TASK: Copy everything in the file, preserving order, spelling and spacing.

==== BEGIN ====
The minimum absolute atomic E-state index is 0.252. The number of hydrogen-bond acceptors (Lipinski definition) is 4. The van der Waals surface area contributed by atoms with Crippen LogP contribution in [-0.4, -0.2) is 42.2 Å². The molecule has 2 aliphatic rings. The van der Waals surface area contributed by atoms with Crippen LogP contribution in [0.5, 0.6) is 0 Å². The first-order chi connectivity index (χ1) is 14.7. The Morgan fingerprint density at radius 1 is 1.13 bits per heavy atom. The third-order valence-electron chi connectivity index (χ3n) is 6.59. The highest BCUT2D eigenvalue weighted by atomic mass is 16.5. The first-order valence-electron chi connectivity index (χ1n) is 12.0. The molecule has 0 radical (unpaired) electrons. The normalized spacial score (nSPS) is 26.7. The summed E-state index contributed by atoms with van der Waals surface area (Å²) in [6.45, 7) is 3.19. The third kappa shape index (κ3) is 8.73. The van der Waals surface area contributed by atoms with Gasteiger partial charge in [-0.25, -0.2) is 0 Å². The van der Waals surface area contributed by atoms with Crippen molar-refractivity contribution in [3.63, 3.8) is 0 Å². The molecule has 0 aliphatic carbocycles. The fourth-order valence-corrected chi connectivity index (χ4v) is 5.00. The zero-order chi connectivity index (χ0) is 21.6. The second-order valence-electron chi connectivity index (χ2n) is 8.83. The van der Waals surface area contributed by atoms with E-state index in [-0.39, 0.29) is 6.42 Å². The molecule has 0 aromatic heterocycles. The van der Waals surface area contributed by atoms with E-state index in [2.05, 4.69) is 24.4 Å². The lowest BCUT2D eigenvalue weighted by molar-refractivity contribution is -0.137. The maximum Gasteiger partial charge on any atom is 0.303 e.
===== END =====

The minimum absolute atomic E-state index is 0.252. The number of hydrogen-bond acceptors (Lipinski definition) is 4. The van der Waals surface area contributed by atoms with Crippen LogP contribution in [-0.4, -0.2) is 42.2 Å². The molecule has 2 aliphatic rings. The van der Waals surface area contributed by atoms with Crippen LogP contribution in [0.5, 0.6) is 0 Å². The first-order chi connectivity index (χ1) is 14.7. The Morgan fingerprint density at radius 1 is 1.13 bits per heavy atom. The third-order valence-electron chi connectivity index (χ3n) is 6.59. The highest BCUT2D eigenvalue weighted by atomic mass is 16.5. The first-order valence-electron chi connectivity index (χ1n) is 12.0. The molecule has 0 radical (unpaired) electrons. The normalized spacial score (nSPS) is 26.7. The summed E-state index contributed by atoms with van der Waals surface area (Å²) in [6.45, 7) is 3.19. The third kappa shape index (κ3) is 8.73. The van der Waals surface area contributed by atoms with Gasteiger partial charge in [-0.25, -0.2) is 0 Å². The van der Waals surface area contributed by atoms with Crippen molar-refractivity contribution in [3.63, 3.8) is 0 Å². The molecule has 0 aliphatic carbocycles. The fourth-order valence-corrected chi connectivity index (χ4v) is 5.00. The zero-order chi connectivity index (χ0) is 21.6. The second-order valence-electron chi connectivity index (χ2n) is 8.83. The van der Waals surface area contributed by atoms with E-state index in [-0.39, 0.29) is 6.42 Å². The molecule has 0 aromatic heterocycles. The van der Waals surface area contributed by atoms with E-state index in [2.05, 4.69) is 24.4 Å². The lowest BCUT2D eigenvalue weighted by molar-refractivity contribution is -0.137. The maximum Gasteiger partial charge on any atom is 0.303 e.